While it is nice to quickly be able to check the camera via Seedonk or a browser, if we want to use the camera in a bit more professional setting (for example together with other cameras) we need something different. Luckily Compro has thought of this too, and includes the software Comproview (for Windows). It has some very nice features:

  • Multiple channel management (up to 32 channels)
  • Scheduled and event driven management
  • Recording search and playback
  • Group cameras for easy controls
  • Schedule and manual backup to hard disk or disc burning
  • Smart detection
    – Advanced motion detection
    – Scene change detection
    – Video loss detection
    – Missing object detection
    – Suspicious object detection
    – Audio detection
    – Face detection



We haven’t been able to test all the features but the software certainly has a lot of cool stuff in it. We’ve tried to set up some events and get it to start filming when something moves in a certain area and it has worked well. 


The camera cannot compare with the best webcams, but does its job well enough for a security camera. Users can either film in 30 fps (which will limit the resolution to 640×480) or 15 fps (which allows a resolution up to 1280×1024), and considering the use of the camera we would choose the 15 fps/1280×1024. 

One feature we really like is the IR LED’s that allow us to use the camera in the middle of the night. It actually work surprisingly well. 

We’ve recorded a small video just showing off the difference between day and night recording.



The Compro IP70 is a very competent high quality camera. It has some nice features, and we really like the ability to have two streams set up so users can have a high quality stream for computers on a good pipe while a phone can receive a more compressed version. We also love the IR LED’s inside the camera as they really do work well and make it possible to use the camera in night time too. 

Just as important as the hardware is the software, and Compro certainly has managed to include some nice things there. The built-in web interface itself offers a lot of functionality, but it is Comproview that should be most useful for users plan on using the camera in a more professional way. Seedonk is also nice as it makes it easier to access the camera from on iPhone or Android device.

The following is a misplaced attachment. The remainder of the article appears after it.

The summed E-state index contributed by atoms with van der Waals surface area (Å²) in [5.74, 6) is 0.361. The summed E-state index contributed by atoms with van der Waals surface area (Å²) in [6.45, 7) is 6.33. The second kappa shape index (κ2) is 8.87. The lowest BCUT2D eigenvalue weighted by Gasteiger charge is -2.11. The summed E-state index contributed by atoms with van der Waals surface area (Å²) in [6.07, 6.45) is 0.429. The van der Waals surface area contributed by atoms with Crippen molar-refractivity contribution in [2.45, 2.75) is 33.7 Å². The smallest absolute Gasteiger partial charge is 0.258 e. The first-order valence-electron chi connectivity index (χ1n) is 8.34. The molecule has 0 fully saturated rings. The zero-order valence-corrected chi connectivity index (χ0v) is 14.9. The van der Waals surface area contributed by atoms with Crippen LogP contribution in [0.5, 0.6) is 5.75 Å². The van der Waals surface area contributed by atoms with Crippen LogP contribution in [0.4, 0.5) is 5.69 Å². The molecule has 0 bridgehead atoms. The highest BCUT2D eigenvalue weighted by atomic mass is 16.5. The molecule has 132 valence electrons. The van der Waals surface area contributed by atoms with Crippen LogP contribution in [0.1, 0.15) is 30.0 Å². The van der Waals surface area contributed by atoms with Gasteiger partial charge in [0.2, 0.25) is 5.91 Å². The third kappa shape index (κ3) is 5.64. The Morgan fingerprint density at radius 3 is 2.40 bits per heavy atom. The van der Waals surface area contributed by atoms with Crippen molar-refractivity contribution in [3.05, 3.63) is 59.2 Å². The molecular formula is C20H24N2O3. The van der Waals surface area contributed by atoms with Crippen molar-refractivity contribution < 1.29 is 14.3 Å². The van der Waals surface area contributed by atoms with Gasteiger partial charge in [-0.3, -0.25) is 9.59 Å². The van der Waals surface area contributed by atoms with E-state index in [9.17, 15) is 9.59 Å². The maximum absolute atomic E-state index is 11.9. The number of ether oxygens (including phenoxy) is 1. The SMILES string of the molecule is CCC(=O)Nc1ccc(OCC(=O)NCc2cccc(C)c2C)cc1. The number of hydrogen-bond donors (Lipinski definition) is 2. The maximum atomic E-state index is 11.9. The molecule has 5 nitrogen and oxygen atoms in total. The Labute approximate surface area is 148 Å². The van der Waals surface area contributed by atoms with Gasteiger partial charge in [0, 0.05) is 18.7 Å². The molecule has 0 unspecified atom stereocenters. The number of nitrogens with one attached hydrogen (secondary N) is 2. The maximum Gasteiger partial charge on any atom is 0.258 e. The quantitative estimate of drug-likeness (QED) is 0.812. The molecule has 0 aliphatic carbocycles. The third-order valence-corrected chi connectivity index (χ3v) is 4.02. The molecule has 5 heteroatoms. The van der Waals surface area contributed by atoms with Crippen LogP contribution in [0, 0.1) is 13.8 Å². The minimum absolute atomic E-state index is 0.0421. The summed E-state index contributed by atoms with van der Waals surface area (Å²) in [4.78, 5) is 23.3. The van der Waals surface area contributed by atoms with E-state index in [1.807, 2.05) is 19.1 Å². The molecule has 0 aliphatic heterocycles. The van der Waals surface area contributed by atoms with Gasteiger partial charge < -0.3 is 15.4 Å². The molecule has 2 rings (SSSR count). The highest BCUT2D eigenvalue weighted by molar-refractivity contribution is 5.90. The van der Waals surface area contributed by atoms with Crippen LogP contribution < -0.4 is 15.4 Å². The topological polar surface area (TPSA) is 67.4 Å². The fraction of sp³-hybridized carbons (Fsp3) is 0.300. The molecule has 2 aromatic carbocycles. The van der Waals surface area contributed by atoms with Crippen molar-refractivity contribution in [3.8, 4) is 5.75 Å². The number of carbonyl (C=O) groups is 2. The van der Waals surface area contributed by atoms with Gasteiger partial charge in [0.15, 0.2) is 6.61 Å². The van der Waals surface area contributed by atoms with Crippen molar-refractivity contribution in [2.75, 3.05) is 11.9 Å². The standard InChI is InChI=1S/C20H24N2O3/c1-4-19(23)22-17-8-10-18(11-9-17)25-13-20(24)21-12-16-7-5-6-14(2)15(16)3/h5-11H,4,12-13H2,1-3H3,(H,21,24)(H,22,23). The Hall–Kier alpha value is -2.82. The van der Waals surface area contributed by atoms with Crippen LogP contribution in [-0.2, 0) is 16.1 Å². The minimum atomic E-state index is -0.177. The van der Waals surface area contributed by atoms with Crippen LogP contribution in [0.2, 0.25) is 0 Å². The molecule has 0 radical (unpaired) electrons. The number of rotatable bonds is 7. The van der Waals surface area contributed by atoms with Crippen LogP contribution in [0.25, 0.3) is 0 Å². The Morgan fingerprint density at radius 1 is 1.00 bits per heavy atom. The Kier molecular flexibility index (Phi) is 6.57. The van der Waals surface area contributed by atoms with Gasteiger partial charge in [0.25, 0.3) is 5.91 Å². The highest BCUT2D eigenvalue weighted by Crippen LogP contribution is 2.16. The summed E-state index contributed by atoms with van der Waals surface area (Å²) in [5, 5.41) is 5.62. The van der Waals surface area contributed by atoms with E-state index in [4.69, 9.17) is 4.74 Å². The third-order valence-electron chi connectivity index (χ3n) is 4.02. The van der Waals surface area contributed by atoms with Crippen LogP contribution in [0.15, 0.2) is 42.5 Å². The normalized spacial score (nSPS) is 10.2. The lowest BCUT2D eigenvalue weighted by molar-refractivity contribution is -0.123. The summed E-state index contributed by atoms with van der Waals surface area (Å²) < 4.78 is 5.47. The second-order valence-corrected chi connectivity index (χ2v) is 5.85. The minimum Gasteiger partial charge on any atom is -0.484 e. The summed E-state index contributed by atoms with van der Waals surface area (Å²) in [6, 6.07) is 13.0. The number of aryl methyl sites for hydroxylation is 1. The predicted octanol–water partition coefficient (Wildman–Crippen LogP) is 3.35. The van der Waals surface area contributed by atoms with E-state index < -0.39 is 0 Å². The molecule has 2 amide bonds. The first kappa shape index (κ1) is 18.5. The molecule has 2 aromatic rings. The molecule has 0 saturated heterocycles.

At $169, the Compro IP70 might not be the cheapest camera, but it offers enough features to make it worth the money. Add another $25 and users get the WLAN adapter, though we think this should have been included from the start.


OUR VERDICT: Compro IP70 Network Camera
Performance 8
Value 8
Quality 8
Features 8
Innovation 7
We are using a new addition to our scoring system to provide additional feedback beyond a flat score. Please note that the final score isn’t an aggregate average of the new rating system.
Total 8
Pros Cons

Ability to send out two different streams 

IR-LED lights for night surveillance

Good software

Decent image quality


No WLAN adapter included

Very short network cable included

A bit confusing software that needs better manual

Firmware update can crash camera


Summary: The Compro IP70 Network Camera is a good quality camera with some nice features and good software that works well both for home surveillance and for a small business that needs to keep an eye on things without breaking the budget. For its performance and features, it earns the Bjorn3D Silver Bear Award.